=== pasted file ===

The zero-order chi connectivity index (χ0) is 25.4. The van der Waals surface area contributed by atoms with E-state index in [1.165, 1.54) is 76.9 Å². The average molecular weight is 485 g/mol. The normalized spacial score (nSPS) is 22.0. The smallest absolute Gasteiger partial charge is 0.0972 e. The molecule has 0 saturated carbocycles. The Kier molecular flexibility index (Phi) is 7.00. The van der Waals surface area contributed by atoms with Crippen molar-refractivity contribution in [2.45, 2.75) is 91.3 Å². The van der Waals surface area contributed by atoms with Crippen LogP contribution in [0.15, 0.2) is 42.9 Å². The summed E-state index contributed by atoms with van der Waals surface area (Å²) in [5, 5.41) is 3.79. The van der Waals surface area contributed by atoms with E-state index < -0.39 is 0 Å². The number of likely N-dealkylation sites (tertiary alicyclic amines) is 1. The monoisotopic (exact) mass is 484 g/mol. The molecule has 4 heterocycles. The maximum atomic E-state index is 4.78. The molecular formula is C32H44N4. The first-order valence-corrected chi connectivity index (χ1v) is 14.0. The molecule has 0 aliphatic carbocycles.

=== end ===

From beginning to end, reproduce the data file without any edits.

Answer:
The zero-order chi connectivity index (χ0) is 25.4. The van der Waals surface area contributed by atoms with E-state index in [1.165, 1.54) is 76.9 Å². The average molecular weight is 485 g/mol. The normalized spacial score (nSPS) is 22.0. The smallest absolute Gasteiger partial charge is 0.0972 e. The molecule has 0 saturated carbocycles. The Kier molecular flexibility index (Phi) is 7.00. The van der Waals surface area contributed by atoms with Crippen molar-refractivity contribution in [2.45, 2.75) is 91.3 Å². The van der Waals surface area contributed by atoms with Crippen LogP contribution in [0.15, 0.2) is 42.9 Å². The summed E-state index contributed by atoms with van der Waals surface area (Å²) in [5, 5.41) is 3.79. The van der Waals surface area contributed by atoms with E-state index < -0.39 is 0 Å². The number of likely N-dealkylation sites (tertiary alicyclic amines) is 1. The monoisotopic (exact) mass is 484 g/mol. The molecule has 4 heterocycles. The maximum atomic E-state index is 4.78. The molecular formula is C32H44N4. The first-order valence-corrected chi connectivity index (χ1v) is 14.0. The molecule has 0 aliphatic carbocycles.